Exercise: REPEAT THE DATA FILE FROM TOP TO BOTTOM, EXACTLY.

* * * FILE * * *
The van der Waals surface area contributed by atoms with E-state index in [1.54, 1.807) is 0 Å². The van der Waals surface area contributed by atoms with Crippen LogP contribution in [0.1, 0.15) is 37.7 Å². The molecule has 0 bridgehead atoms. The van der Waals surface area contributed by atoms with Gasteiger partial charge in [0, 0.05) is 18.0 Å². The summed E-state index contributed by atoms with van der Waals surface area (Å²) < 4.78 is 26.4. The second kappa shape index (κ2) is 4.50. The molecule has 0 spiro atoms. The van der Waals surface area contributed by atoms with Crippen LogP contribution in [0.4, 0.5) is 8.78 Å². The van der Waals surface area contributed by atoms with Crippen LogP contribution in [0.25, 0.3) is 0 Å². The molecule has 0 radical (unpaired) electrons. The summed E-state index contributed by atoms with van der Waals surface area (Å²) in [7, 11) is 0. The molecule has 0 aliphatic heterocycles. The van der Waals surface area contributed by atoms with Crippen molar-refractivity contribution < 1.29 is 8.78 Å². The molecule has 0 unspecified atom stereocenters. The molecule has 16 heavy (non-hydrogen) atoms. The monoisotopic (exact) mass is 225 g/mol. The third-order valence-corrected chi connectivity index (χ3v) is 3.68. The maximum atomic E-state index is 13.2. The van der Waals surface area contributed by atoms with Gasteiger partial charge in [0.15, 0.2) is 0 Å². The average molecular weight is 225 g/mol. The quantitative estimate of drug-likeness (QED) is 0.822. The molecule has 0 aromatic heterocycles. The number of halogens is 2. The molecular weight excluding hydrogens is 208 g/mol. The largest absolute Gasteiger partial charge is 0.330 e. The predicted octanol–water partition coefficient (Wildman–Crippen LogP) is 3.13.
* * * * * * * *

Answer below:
The van der Waals surface area contributed by atoms with E-state index in [1.54, 1.807) is 0 Å². The van der Waals surface area contributed by atoms with Crippen LogP contribution in [0.1, 0.15) is 37.7 Å². The molecule has 0 bridgehead atoms. The van der Waals surface area contributed by atoms with Gasteiger partial charge in [0, 0.05) is 18.0 Å². The summed E-state index contributed by atoms with van der Waals surface area (Å²) < 4.78 is 26.4. The second kappa shape index (κ2) is 4.50. The molecule has 0 spiro atoms. The van der Waals surface area contributed by atoms with Crippen LogP contribution in [0.4, 0.5) is 8.78 Å². The van der Waals surface area contributed by atoms with Crippen LogP contribution in [0.25, 0.3) is 0 Å². The molecule has 0 radical (unpaired) electrons. The summed E-state index contributed by atoms with van der Waals surface area (Å²) in [7, 11) is 0. The molecule has 0 aliphatic heterocycles. The van der Waals surface area contributed by atoms with Crippen molar-refractivity contribution < 1.29 is 8.78 Å². The molecule has 0 unspecified atom stereocenters. The molecule has 16 heavy (non-hydrogen) atoms. The monoisotopic (exact) mass is 225 g/mol. The third-order valence-corrected chi connectivity index (χ3v) is 3.68. The maximum atomic E-state index is 13.2. The van der Waals surface area contributed by atoms with Gasteiger partial charge in [0.15, 0.2) is 0 Å². The average molecular weight is 225 g/mol. The quantitative estimate of drug-likeness (QED) is 0.822. The molecule has 0 aromatic heterocycles. The number of halogens is 2. The molecular weight excluding hydrogens is 208 g/mol. The largest absolute Gasteiger partial charge is 0.330 e. The predicted octanol–water partition coefficient (Wildman–Crippen LogP) is 3.13.